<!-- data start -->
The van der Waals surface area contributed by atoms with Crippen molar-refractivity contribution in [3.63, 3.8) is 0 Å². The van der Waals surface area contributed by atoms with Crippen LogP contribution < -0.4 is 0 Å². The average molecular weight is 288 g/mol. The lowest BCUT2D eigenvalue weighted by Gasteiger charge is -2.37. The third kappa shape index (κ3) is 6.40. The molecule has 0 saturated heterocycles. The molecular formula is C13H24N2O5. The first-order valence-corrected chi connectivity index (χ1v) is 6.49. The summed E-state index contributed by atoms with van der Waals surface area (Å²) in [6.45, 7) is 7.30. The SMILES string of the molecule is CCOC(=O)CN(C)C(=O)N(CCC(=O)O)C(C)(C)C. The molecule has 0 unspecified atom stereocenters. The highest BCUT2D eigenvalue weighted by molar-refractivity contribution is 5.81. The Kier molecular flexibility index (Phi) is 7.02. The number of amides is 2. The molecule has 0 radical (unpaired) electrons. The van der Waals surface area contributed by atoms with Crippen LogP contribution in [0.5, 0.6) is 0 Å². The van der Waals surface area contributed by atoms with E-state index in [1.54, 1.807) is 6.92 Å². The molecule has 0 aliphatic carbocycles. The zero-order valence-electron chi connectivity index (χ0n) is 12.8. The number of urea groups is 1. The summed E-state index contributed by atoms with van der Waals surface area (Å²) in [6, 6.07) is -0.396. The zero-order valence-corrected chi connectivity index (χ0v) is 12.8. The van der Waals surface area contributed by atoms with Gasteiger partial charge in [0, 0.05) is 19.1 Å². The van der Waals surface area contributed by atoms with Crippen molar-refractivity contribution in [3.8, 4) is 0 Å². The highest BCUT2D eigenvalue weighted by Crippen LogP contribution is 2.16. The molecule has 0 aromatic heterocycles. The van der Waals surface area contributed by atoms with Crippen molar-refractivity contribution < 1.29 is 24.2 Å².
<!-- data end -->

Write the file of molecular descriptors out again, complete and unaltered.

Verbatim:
The van der Waals surface area contributed by atoms with Crippen molar-refractivity contribution in [3.63, 3.8) is 0 Å². The van der Waals surface area contributed by atoms with Crippen LogP contribution < -0.4 is 0 Å². The average molecular weight is 288 g/mol. The lowest BCUT2D eigenvalue weighted by Gasteiger charge is -2.37. The third kappa shape index (κ3) is 6.40. The molecule has 0 saturated heterocycles. The molecular formula is C13H24N2O5. The first-order valence-corrected chi connectivity index (χ1v) is 6.49. The summed E-state index contributed by atoms with van der Waals surface area (Å²) in [6.45, 7) is 7.30. The SMILES string of the molecule is CCOC(=O)CN(C)C(=O)N(CCC(=O)O)C(C)(C)C. The molecule has 0 unspecified atom stereocenters. The highest BCUT2D eigenvalue weighted by molar-refractivity contribution is 5.81. The Kier molecular flexibility index (Phi) is 7.02. The number of amides is 2. The molecule has 0 radical (unpaired) electrons. The van der Waals surface area contributed by atoms with Crippen LogP contribution in [0.5, 0.6) is 0 Å². The van der Waals surface area contributed by atoms with E-state index in [1.54, 1.807) is 6.92 Å². The molecule has 0 aliphatic carbocycles. The zero-order valence-electron chi connectivity index (χ0n) is 12.8. The number of urea groups is 1. The summed E-state index contributed by atoms with van der Waals surface area (Å²) in [6, 6.07) is -0.396. The zero-order valence-corrected chi connectivity index (χ0v) is 12.8. The van der Waals surface area contributed by atoms with Gasteiger partial charge in [0, 0.05) is 19.1 Å². The van der Waals surface area contributed by atoms with Crippen molar-refractivity contribution in [3.8, 4) is 0 Å². The highest BCUT2D eigenvalue weighted by Crippen LogP contribution is 2.16. The molecule has 0 aromatic heterocycles. The van der Waals surface area contributed by atoms with Crippen molar-refractivity contribution < 1.29 is 24.2 Å².